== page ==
Jean Idelle was born in Mississippi, but made history, broke barriers, and entertained many worldwide with her fan dance act.
Jean is the first Black exotic fan dancer. A Broadway talent agent discovered her at age twenty as she studied at Katherine Dunham School of Dance. She later trained to become a fan dancer.
Jean and her huge, lush white ostrich feathers broke racial barriers during her career.
Performing from 1950-1964, Jean was one of the 1st Black performers to dance with white performers during intense segregation and before the Civil Rights Act was established.
Jean was a featured dancer at Chicago’s Minsky’s Rialto Theater. She went on to headline at other nightclubs across the country and Canada, where she earned standing ovations from her adoring fans and approximately $12,000 yearly. That is roughly $150,000 in 2023.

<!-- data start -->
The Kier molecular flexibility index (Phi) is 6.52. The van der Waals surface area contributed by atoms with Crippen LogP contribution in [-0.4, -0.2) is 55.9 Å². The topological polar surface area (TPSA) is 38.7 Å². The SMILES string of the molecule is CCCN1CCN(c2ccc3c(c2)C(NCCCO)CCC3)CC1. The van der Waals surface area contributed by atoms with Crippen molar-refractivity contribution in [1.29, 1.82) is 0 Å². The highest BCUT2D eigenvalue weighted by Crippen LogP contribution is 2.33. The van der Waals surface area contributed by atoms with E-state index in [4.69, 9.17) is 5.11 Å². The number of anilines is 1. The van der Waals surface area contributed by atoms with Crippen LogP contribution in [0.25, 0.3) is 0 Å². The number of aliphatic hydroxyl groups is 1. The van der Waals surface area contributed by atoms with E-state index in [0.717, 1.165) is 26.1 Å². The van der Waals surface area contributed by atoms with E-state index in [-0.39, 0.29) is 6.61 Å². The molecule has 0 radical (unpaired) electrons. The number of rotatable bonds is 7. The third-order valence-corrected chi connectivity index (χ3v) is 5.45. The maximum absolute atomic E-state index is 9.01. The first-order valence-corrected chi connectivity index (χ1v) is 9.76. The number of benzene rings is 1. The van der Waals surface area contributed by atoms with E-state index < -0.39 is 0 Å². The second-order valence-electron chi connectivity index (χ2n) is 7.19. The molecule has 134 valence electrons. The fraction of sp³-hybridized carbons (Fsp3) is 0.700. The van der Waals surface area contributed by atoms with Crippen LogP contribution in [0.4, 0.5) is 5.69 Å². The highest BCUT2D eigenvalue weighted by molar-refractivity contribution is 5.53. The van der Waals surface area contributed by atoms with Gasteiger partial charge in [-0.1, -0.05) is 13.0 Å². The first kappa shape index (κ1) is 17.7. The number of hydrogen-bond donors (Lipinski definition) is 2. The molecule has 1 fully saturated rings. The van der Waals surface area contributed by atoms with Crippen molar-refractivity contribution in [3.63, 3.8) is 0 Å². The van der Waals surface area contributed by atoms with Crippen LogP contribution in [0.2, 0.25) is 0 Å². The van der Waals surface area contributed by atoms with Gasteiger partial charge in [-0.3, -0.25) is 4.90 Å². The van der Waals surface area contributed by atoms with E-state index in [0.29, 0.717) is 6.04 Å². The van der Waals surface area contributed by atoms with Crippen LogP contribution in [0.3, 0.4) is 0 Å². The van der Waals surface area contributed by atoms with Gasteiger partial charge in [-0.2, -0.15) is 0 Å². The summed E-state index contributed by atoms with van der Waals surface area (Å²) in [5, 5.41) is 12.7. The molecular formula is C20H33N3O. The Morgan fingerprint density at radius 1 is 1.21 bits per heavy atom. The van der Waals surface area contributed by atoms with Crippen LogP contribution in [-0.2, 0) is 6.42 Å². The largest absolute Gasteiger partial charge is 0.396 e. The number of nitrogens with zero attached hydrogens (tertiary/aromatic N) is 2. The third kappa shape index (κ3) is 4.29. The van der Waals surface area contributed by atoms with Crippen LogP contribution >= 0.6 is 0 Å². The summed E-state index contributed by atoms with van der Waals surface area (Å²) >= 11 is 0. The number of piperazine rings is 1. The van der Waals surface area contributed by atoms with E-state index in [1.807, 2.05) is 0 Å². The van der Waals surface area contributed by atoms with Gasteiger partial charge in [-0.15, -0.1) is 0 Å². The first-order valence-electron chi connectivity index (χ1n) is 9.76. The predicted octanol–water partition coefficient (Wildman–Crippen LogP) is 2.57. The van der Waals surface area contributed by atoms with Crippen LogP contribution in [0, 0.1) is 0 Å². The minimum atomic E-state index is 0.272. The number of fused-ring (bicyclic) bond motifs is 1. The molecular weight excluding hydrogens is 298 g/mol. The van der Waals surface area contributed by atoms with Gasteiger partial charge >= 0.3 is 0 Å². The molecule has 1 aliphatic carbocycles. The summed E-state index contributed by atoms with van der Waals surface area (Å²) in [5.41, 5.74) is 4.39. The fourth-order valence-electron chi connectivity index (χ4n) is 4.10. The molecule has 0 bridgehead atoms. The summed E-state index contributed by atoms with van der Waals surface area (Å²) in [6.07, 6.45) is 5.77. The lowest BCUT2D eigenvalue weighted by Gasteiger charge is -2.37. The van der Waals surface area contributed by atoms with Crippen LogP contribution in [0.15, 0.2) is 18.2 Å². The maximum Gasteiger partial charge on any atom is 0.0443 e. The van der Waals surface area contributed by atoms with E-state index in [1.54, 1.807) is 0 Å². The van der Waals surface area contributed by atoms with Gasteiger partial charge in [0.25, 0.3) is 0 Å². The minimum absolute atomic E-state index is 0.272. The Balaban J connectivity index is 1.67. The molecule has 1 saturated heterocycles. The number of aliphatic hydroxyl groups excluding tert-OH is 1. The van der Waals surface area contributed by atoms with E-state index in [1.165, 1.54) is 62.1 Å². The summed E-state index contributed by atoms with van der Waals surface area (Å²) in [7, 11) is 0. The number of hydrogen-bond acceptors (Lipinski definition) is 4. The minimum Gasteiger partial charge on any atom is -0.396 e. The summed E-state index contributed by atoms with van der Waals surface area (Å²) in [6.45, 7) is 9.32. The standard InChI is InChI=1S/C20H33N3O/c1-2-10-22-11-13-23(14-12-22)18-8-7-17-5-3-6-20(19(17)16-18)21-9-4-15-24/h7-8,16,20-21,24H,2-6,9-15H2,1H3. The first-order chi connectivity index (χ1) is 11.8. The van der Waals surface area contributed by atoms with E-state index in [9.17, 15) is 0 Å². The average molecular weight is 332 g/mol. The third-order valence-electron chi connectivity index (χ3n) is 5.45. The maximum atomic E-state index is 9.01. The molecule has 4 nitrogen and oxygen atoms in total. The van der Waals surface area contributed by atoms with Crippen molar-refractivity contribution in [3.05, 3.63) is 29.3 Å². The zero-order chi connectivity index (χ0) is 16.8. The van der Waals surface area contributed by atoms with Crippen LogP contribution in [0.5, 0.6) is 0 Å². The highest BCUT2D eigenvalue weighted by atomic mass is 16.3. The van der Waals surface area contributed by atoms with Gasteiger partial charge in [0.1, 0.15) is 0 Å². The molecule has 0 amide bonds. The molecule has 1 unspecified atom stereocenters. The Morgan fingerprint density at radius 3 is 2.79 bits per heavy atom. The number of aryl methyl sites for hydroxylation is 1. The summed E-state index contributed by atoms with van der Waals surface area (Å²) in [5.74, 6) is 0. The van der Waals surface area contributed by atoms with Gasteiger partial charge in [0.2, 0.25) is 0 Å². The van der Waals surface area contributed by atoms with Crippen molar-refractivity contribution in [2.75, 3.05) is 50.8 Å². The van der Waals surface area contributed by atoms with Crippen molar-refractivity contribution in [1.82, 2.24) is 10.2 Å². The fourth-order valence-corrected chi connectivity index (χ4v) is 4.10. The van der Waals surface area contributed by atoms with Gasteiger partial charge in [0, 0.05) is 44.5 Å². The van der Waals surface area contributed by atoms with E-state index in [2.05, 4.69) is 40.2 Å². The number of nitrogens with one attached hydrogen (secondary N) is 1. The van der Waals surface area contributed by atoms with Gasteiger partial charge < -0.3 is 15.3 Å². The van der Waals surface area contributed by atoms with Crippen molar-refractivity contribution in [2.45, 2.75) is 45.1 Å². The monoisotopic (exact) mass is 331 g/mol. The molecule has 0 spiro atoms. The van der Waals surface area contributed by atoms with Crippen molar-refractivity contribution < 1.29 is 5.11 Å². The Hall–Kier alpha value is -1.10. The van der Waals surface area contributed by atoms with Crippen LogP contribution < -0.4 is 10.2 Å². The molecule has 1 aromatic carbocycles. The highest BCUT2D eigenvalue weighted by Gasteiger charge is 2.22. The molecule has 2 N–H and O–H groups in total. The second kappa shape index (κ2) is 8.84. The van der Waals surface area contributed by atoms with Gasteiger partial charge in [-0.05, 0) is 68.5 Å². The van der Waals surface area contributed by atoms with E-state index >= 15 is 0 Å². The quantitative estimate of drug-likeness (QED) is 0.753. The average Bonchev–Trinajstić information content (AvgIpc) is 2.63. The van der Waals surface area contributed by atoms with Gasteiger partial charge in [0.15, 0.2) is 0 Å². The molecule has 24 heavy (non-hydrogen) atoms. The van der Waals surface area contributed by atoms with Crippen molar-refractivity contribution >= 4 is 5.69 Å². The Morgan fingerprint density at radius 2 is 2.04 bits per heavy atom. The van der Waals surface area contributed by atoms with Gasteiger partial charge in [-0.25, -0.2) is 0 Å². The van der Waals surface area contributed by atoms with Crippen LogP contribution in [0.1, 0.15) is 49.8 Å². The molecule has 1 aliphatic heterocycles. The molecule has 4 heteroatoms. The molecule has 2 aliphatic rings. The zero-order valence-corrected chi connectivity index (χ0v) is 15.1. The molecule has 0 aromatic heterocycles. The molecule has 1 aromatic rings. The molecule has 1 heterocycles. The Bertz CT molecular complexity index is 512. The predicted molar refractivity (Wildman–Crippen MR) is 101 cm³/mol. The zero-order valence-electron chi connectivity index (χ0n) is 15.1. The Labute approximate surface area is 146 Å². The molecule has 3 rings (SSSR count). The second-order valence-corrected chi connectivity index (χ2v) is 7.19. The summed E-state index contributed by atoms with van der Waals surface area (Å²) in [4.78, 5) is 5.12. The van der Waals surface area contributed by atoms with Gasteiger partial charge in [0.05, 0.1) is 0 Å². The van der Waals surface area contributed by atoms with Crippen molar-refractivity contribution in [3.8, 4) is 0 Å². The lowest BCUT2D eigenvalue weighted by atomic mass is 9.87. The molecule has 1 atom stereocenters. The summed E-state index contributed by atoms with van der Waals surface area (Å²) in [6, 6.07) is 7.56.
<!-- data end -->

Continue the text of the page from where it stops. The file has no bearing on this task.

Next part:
After her retirement at 34, she married Bill Holliday, who stayed booked at clubs around the country and Canada as an MC, trumpet player, ventriloquist, and balloon artist. Often they toured together, with Bill being the only Black man in the cast and the master of ceremonies in her troupe.
The couple was featured in Jet Magazine in 1953. Unfortunately, Bill passed away in 1971 at the age of 57.
In 2012 Jean was inducted into the Burlesque Hall of Fame, where she performed her eight-minute signature dance at 82. That same weekend, she taught a class, The Art of Performing with Ostrich Feather Fans.
In 2013, Jean was featured in the Burlesque Hall of Fame exhibit, Not So-Hidden Histories: Performers of Color in Burlesque.
That same year she was featured in The Jean Idelle Story, and in 2015 in the film Getting Naked. She has also been honored by the American Heart Association.
See photos and a video of Jean’s performance at the Burlesque Hall of Fame event below. Do not forget to comment and share with your friends. I would love to hear your thoughts on the great Jean Idelle!